Academic journal article The Journal of Negro Education

Equity Issues in the Academy: An Afro-Canadian Woman's Perspective

Academic journal article The Journal of Negro Education

Equity Issues in the Academy: An Afro-Canadian Woman's Perspective

Article excerpt

Equity Issues in the Academy: An Afro-- Canadian Woman's Perspective*

This article contends that the Canadian academy' is perpetuated by the dominant staffing of teaching and administrative positions with White males; the "Othering" and marginalization of minorities, especially Black women; resistance to curricula and textbooks that reflect non-White experiences or values; and diminished expectations of minority students. Notwithstanding these shortcomings, the author asserts that the Canadian academy can become a site of empowerment and equity for all if it realistically confronts issues of race, ethnicity, gender, sexuality, class, age, religion, and ability, and challenges the core of privilege and power given to some and not to others in Canadian society.

It is a strongly held conviction in Canada and other Western democracies that educational institutions play a central role in providing an environment that fosters the attainment of life opportunities for all students. The educational system is assumed to be the main instrument for acquiring the knowledge and skills that will ensure full participation and integration into Canadian society. However, a significant body of evidence demonstrates that the nation's educational institutions have preserved and perpetuated a system of structured inequality based on race, class, gender, sexuality, ability, age, and religious affiliation (Bannerji, 1991; Fleras, 1996; Henry, Tator, Mattis, & Rees, 2000; Ng, 1994). Through its institutions and systems of schooling, Canada has realized and maintained a reproduction of Anglo-dominated ideology and social order without much public awareness or open fanfare. Most Canadian educational administrators and decisionmakers are not even aware of the systemic bias inherent within their institutions, and even when they become aware, they most frequently deny or downplay the pervasiveness of such a bias.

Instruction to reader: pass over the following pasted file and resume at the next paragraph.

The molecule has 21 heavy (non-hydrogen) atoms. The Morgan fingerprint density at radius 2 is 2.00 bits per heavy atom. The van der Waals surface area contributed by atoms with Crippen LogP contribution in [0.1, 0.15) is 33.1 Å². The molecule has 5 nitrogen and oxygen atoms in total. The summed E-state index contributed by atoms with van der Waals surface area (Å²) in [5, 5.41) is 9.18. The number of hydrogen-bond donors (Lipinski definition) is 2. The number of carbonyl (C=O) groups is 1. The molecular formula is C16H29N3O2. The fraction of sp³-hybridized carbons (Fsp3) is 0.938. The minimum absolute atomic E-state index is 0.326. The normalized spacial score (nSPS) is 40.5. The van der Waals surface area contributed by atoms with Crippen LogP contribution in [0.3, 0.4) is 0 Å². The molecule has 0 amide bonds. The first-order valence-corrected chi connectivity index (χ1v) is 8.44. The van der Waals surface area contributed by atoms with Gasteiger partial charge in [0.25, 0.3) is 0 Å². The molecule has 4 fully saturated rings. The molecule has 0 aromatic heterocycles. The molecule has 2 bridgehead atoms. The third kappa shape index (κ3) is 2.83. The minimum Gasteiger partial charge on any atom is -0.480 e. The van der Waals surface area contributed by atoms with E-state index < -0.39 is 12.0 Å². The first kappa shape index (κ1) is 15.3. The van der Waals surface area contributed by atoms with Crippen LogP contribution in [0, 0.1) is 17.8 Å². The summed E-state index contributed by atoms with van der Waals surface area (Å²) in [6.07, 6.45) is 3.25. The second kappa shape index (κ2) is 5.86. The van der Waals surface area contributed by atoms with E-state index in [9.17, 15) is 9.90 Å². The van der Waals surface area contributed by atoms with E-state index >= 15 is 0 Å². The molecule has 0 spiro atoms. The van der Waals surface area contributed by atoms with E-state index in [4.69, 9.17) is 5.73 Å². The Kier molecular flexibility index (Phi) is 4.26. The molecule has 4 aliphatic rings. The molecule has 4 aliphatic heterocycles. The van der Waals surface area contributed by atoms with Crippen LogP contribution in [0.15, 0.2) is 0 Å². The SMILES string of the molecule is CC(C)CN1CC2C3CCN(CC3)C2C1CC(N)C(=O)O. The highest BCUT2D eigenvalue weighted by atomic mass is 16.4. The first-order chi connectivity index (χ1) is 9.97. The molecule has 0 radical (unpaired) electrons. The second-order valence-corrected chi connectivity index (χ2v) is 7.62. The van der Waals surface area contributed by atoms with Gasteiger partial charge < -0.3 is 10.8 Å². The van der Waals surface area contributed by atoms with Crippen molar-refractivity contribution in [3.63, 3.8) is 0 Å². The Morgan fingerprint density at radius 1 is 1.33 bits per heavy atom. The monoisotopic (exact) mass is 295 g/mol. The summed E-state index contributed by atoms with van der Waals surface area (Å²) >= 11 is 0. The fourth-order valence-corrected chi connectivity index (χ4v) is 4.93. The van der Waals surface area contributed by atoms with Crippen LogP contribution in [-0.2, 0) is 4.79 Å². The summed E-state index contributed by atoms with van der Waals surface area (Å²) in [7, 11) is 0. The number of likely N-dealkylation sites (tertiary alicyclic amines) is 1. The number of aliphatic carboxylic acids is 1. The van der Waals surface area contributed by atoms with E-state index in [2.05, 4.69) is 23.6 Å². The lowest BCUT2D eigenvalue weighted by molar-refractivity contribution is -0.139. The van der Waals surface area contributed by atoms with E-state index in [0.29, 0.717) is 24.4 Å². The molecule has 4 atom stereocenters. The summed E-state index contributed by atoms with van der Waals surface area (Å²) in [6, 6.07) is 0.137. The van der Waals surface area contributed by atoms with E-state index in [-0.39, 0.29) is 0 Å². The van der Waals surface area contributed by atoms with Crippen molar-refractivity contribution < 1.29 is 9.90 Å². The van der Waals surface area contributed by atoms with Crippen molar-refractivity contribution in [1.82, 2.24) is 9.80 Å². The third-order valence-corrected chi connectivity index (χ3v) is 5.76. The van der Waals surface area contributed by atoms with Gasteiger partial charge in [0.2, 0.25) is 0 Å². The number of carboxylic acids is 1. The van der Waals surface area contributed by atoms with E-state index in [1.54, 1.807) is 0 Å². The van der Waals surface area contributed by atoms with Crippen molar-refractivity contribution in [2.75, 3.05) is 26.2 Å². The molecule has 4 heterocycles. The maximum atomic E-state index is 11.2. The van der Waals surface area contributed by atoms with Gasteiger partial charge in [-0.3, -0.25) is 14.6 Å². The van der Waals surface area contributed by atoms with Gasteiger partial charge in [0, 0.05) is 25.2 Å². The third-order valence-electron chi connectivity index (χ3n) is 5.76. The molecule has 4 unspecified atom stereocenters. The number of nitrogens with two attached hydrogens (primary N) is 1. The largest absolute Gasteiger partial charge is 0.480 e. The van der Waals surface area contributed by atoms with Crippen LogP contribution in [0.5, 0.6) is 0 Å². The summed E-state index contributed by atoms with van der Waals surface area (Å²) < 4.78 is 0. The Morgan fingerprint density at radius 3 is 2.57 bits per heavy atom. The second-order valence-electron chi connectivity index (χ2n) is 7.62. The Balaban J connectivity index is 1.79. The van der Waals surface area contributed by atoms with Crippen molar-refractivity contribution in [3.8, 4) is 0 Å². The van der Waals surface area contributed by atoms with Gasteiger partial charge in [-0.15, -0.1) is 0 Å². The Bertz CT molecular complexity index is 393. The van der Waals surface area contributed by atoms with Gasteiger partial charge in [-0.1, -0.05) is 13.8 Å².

Studies by Allingham (1992) and Moodley (1992), for example, reveal that education in Canada historically has been inseparable from efforts to amalgamate non-"Anglo" (non-European) cultures into the Canadian mainstream. This conformist attitude sought to absorb diverse immigrant and non-White indigenous groups into Canadian society by stripping them of their languages and cultures. All aspects of Canadian schooling, from teachers and textbooks to policy and curriculum, were subsumed by the principles of Anglocentric or Eurocentric conformity. Initiatives that veered away from this framework were treated as irrelevant and dangerous. Special ethnic-focused curricula or calls for emphases on other languages and cultures were rejected as inconsistent with the educational needs of Canadian society.

Today, the explicitly assimilationist model that once prevailed within Canadian educational circles is no longer officially endorsed. The new focus of education in Canada is increasingly to be responsive to diversity and to create a learning environment that acknowledges the cultures of all students (Henry, et al., 2000). Although these initiatives engage the rhetoric of cross-cultural communication, racial awareness and sensitivity, and healthy identity development, the widespread perception is that the Canadian academy is failing certain minorities and not providing them with a proper education. As Mukherjee (1993) has contended, this is because the tacit commitment to assimilation remains a central objective of that nation's educational system.

This article maintains that from its daily routines to critical decision-making, the Canadian academy remains organized to facilitate cultural indoctrination and social control of its students and those working within it. This reproductive function is accomplished in a direct manner through the dominant staffing of teaching and administrative positions within the academy with White males, the resistance by academics to curricula and textbooks that reflect anything other than mainstream (White or Anglocentric) experiences or values, and White Canadian teachers' diminished expectations of minority students. …

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